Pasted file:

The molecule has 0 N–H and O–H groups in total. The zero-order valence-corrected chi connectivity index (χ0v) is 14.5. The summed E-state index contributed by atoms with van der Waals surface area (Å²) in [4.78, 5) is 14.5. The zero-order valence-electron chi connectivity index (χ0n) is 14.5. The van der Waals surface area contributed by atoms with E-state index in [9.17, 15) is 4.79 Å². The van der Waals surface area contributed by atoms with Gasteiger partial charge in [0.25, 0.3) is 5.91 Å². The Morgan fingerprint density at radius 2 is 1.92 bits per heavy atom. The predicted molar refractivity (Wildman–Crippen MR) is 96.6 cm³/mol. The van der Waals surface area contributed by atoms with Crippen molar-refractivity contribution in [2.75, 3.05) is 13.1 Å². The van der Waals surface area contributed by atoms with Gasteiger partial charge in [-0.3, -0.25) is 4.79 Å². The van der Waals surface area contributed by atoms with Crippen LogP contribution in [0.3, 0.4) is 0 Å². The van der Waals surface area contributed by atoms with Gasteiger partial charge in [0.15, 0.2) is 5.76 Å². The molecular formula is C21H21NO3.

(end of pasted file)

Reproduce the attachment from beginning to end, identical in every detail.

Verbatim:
The molecule has 0 N–H and O–H groups in total. The zero-order valence-corrected chi connectivity index (χ0v) is 14.5. The summed E-state index contributed by atoms with van der Waals surface area (Å²) in [4.78, 5) is 14.5. The zero-order valence-electron chi connectivity index (χ0n) is 14.5. The van der Waals surface area contributed by atoms with E-state index in [9.17, 15) is 4.79 Å². The van der Waals surface area contributed by atoms with Gasteiger partial charge in [0.25, 0.3) is 5.91 Å². The Morgan fingerprint density at radius 2 is 1.92 bits per heavy atom. The predicted molar refractivity (Wildman–Crippen MR) is 96.6 cm³/mol. The van der Waals surface area contributed by atoms with Crippen molar-refractivity contribution in [2.75, 3.05) is 13.1 Å². The van der Waals surface area contributed by atoms with Gasteiger partial charge in [-0.3, -0.25) is 4.79 Å². The van der Waals surface area contributed by atoms with Crippen LogP contribution in [0.3, 0.4) is 0 Å². The van der Waals surface area contributed by atoms with Gasteiger partial charge in [0.15, 0.2) is 5.76 Å². The molecular formula is C21H21NO3.